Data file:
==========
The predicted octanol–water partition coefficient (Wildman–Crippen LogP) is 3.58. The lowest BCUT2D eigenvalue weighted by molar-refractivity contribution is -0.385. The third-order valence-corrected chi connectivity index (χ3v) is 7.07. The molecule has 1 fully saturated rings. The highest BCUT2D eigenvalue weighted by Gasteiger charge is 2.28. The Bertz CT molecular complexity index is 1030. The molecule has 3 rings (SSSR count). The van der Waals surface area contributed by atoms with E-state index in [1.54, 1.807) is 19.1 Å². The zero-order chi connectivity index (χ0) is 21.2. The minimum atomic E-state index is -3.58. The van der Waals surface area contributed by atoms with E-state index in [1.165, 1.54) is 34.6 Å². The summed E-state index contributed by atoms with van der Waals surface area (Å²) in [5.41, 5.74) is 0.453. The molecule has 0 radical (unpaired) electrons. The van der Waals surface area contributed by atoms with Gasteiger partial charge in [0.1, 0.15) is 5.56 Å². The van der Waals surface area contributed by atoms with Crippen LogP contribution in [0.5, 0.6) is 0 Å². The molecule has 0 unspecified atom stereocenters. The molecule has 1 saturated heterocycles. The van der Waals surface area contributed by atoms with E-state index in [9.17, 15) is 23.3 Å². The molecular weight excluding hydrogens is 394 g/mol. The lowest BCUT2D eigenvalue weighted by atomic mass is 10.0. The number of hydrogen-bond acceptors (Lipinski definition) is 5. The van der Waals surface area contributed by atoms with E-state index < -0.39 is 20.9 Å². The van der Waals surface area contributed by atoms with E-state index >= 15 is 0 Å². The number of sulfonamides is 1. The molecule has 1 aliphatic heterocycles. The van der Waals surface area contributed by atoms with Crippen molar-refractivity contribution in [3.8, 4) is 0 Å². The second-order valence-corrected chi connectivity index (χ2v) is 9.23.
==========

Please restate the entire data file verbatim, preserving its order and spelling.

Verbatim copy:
The predicted octanol–water partition coefficient (Wildman–Crippen LogP) is 3.58. The lowest BCUT2D eigenvalue weighted by molar-refractivity contribution is -0.385. The third-order valence-corrected chi connectivity index (χ3v) is 7.07. The molecule has 1 fully saturated rings. The highest BCUT2D eigenvalue weighted by Gasteiger charge is 2.28. The Bertz CT molecular complexity index is 1030. The molecule has 3 rings (SSSR count). The van der Waals surface area contributed by atoms with E-state index in [1.54, 1.807) is 19.1 Å². The zero-order chi connectivity index (χ0) is 21.2. The minimum atomic E-state index is -3.58. The van der Waals surface area contributed by atoms with E-state index in [1.165, 1.54) is 34.6 Å². The summed E-state index contributed by atoms with van der Waals surface area (Å²) in [5.41, 5.74) is 0.453. The molecule has 0 radical (unpaired) electrons. The van der Waals surface area contributed by atoms with Gasteiger partial charge in [0.1, 0.15) is 5.56 Å². The van der Waals surface area contributed by atoms with Crippen LogP contribution in [0.5, 0.6) is 0 Å². The molecule has 0 unspecified atom stereocenters. The molecule has 1 saturated heterocycles. The van der Waals surface area contributed by atoms with E-state index in [9.17, 15) is 23.3 Å². The molecular weight excluding hydrogens is 394 g/mol. The lowest BCUT2D eigenvalue weighted by atomic mass is 10.0. The number of hydrogen-bond acceptors (Lipinski definition) is 5. The van der Waals surface area contributed by atoms with E-state index < -0.39 is 20.9 Å². The van der Waals surface area contributed by atoms with E-state index >= 15 is 0 Å². The number of sulfonamides is 1. The molecule has 1 aliphatic heterocycles. The van der Waals surface area contributed by atoms with Crippen molar-refractivity contribution in [3.8, 4) is 0 Å². The second-order valence-corrected chi connectivity index (χ2v) is 9.23.